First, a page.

Since the end of the Cold War, many policymakers and researchers have been rethinking and pushing the boundaries of the definition of security. Perhaps the most extensive and controversial part of this project has been the numerous and varied attempts to identify links among environmental change, conflict, and security.
APRIL 2006--Register by April 12; Submit Written Comments by April 30
Book Preview: In "War and Conflict in Africa," GWU Scholar Skeptical That Natural Resources Play a Leading Role
In "War and Conflict in Africa," Paul Williams evaluates which factors explain the frequency of conflict in Africa during the post-Cold War era and how the international community has tried to build peace and prevent future conflict.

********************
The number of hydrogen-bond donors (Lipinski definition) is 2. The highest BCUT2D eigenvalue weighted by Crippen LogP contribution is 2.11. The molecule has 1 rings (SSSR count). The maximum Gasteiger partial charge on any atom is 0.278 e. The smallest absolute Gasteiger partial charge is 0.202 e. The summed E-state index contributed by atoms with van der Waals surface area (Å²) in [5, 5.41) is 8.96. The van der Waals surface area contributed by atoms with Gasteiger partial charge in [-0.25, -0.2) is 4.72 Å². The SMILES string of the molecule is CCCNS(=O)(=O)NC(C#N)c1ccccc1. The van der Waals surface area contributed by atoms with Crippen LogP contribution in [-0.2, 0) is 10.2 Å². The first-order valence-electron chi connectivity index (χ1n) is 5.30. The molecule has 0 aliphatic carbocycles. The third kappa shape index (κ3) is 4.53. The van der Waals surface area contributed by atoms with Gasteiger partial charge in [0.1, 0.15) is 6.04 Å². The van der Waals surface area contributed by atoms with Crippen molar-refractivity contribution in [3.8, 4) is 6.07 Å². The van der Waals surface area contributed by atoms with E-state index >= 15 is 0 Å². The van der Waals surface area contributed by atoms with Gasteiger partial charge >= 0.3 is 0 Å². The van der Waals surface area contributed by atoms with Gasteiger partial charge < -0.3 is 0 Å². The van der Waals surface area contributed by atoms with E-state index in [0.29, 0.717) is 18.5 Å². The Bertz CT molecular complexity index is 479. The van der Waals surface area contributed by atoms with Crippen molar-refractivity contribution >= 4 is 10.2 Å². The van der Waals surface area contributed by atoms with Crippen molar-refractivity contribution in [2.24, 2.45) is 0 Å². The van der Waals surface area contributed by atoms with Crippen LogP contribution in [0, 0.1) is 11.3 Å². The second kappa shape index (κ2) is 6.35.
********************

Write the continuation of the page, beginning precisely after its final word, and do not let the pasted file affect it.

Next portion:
The author describes how population growth and migration in Tanzania’s Pangani River basin—arguably the most waterstressed basin in the country—have intensified local water conflicts.
Co-Sponsored by the Wilson Center's Asia Program and the Council on Foreign Relations
MARCH 2009—ECSP Director Dabelko Praises Historic Week in Washington for Water
Three Wilson Center directors visited St. Edwards University in Austin to discuss political, economic, and environmental issues currently being debated in the U.S. Congress.
This article explores the population/water resources nexus by using empirical examples from Africa in order to isolate some of the strategically important issues that policymakers should recognize.
AUGUST 2006—John Katunga Begins Term as OSI Africa Policy Scholar